The Hong Kong-based Asian Human Rights Commission said in a message sent to ENI news on May 28 that the death of Swapna Reddy, raised in a Hindu upper caste family, and her husband Sunkari Sriniwas offers more proof of “the stark reality of the continuing practice of caste-based discrimination and
caste prejudices in India.”
The Asian commission said the couple was stoned to death on May 26 following strong opposition by Reddy’s family to their marriage. The husband,
Sriniwas, was a Dalit, people once deemed to belong to the “untouchable” caste.
Six people were arrested after the slayings, including the parents of Reddy, according to the online news site India-server.com on May 28. India has enacted laws to counter caste-based discrimination that dates back 3,000 years, but the AHRC said, “Though India boasts about some of its senior
bureaucrats, a former president, chief ministers, and constitutional court judges, including the former chief justice, as members of the Dalit community, in reality, the effect has been only symbolic.
“The fact that the parents of a woman went to the extent of stoning their own daughter to death for marrying an untouchable Dalit, underlines the fact that mere legislation will not end caste-based discrimination,” the commission said.
The AHRC said India is both “defiant and sensitive” to national and international criticism on everything related to caste-based discrimination, while refusing to show “sensitivity in dealing with the issue at the domestic level”. Bijo Francis, the program officer of the South Asia Desk of the AHRC/Asian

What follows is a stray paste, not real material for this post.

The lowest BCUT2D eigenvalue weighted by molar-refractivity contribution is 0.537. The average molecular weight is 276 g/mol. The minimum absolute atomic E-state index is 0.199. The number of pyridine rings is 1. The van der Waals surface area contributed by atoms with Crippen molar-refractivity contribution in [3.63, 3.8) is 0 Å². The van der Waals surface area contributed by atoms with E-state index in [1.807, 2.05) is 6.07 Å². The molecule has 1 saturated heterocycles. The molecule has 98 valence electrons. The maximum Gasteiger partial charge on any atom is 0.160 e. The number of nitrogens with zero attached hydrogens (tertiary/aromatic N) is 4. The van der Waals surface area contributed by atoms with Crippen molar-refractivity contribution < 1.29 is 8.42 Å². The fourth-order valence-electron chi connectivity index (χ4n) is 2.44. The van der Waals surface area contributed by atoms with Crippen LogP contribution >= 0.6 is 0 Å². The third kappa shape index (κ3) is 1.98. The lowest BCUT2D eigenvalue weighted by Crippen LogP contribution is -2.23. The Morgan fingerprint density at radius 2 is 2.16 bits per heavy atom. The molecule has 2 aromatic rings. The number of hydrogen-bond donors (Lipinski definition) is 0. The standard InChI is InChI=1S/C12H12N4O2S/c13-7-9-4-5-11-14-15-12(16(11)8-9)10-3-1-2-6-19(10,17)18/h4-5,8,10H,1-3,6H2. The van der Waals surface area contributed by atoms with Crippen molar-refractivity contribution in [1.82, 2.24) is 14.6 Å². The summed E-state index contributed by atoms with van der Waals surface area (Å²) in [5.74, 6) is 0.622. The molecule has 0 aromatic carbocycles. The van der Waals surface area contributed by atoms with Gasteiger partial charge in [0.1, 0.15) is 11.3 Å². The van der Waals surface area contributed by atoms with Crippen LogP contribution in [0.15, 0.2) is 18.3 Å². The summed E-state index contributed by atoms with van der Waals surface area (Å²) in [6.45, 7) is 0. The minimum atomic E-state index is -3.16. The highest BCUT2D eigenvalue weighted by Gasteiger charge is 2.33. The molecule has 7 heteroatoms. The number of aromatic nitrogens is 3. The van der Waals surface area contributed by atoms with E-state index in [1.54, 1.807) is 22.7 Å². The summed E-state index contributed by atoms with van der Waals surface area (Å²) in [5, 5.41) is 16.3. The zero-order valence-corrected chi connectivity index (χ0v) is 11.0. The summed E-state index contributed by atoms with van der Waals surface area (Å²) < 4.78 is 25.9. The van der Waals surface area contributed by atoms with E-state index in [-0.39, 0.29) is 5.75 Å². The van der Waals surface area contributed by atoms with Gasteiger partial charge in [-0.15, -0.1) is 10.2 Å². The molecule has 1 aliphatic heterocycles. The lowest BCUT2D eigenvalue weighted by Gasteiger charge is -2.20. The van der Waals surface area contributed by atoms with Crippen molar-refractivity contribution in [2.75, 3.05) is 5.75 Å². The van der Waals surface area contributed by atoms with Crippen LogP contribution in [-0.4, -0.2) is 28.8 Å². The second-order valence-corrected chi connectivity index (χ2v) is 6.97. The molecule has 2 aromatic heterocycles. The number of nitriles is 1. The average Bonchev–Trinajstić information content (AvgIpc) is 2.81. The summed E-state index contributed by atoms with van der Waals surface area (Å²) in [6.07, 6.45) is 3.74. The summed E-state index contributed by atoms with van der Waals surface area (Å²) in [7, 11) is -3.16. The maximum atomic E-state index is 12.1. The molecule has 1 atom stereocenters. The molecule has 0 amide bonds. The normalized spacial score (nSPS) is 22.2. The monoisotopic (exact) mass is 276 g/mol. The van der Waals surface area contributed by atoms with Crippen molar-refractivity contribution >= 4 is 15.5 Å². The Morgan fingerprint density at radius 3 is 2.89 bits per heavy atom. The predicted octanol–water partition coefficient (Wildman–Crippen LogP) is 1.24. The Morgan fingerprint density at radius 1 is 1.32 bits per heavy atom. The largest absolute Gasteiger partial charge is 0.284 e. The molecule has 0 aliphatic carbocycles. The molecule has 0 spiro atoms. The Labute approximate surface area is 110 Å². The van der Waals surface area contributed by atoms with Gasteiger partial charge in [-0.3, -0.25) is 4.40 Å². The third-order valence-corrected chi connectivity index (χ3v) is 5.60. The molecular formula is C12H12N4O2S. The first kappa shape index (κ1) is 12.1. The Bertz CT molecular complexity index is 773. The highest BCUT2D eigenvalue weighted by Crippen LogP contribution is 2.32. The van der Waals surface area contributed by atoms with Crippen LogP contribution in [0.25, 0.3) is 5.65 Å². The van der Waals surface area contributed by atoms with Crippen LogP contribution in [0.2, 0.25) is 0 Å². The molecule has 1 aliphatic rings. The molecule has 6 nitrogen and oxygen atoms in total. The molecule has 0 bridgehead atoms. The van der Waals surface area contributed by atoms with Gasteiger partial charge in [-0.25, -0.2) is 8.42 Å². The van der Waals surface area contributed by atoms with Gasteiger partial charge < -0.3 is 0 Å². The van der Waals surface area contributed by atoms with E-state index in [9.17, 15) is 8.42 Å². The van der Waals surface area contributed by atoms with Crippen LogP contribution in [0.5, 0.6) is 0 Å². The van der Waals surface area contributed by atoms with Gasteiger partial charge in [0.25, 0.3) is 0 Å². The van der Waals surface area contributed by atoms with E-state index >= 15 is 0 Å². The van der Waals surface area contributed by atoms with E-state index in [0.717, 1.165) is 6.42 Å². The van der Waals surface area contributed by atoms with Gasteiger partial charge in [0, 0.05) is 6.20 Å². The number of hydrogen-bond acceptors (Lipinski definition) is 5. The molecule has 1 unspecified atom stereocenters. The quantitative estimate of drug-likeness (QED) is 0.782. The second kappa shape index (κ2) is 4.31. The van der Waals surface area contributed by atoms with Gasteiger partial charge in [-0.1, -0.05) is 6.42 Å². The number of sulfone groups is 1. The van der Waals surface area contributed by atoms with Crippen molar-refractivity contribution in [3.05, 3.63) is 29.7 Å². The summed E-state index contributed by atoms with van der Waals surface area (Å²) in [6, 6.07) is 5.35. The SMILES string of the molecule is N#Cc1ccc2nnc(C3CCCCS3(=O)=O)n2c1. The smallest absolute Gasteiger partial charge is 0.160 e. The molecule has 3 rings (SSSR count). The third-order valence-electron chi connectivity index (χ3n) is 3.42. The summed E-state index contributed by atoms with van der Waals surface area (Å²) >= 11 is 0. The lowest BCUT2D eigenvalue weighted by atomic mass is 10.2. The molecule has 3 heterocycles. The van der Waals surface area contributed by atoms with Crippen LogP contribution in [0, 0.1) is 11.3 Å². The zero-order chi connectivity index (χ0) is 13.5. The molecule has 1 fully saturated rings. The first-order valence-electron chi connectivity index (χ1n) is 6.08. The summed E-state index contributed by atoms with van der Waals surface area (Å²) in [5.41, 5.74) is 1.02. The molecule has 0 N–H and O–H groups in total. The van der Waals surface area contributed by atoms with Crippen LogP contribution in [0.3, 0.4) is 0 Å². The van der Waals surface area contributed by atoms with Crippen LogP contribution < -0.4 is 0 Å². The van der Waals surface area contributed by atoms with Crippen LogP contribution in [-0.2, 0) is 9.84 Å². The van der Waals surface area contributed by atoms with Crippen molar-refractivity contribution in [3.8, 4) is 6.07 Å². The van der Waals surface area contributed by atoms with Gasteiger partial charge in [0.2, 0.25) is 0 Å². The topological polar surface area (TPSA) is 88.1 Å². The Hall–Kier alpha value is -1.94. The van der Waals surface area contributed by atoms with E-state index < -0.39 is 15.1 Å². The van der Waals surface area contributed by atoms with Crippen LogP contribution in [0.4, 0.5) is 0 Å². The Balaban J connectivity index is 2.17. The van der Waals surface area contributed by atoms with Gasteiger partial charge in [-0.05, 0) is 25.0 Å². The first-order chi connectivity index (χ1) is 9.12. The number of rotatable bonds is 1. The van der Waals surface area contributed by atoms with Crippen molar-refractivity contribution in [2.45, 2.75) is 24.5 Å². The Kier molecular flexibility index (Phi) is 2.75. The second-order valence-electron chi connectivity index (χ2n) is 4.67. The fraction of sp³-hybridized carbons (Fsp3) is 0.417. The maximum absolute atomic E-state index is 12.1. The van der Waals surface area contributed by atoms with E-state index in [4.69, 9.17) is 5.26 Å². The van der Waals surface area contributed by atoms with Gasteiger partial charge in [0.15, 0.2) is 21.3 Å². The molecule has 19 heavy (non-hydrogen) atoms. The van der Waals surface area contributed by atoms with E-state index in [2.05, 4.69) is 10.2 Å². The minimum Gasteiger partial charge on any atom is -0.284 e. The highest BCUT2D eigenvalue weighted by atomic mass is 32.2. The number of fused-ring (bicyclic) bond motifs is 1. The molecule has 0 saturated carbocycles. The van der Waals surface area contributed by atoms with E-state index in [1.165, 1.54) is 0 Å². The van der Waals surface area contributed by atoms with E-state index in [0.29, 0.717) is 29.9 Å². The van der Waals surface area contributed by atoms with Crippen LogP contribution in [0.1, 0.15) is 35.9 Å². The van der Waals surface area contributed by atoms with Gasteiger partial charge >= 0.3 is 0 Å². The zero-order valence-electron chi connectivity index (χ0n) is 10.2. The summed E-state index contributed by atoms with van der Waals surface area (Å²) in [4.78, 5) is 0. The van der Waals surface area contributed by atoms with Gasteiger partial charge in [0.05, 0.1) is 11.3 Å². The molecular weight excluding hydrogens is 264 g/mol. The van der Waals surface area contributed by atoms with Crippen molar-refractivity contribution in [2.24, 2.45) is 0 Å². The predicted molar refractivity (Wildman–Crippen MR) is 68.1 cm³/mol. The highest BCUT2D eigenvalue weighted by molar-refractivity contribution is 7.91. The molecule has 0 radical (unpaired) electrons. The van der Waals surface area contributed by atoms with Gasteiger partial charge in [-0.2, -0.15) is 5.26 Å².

Legal Resource Centre, told ENI news on June 1 that the “caste system is oneof the [most] cruel violations of human rights, and it is very typical in India and throughout Asia.” He said that churches have a key role to play in addressing the social ill, including by providing education, care for the people who suffer, and struggling for justice.
Sunita Suna, the Asia-Pacific regional women’s coordinator of the World Student Christian Federation, told ENI news the “caste system is a shameful
thing” that needs to be denounced by all churches.
“It is not easy to uproot the caste system, it involves power politics in the society,” said Suna. “Therefore, all the churches and movements in India
should come out and speak out publicly against the system.”
Stressing the role of local and grassroots efforts, she appealed to international communities and Christian groups to support Indian churches in the struggle against the system.
The International Dalit Solidarity Network marked its tenth anniversary on March 10, saying that in the struggle for Dalit rights there have been some
gains in international momentum, including an endorsement by the Nobel Peace Prize laureate, Archbishop Desmond Tutu.
“Much, however, remains to be done if one of the world’s most serious human rights issues, which affects 260 million people, is to be eliminated,” Tutu had said in March. “In 2001, I noted that India was at the forefront of the struggle against apartheid and expressed the belief that the Indian people would want to end the scourge of caste discrimination.
“I still hope that this is so, and I strongly urge the Indian government and my own government to endorse international efforts to end the practice of
‘untouchability’, which is a blot on humanity. Such support would be a boost to the struggle for Dalit rights, not only in India, but all over the world,” said Tutu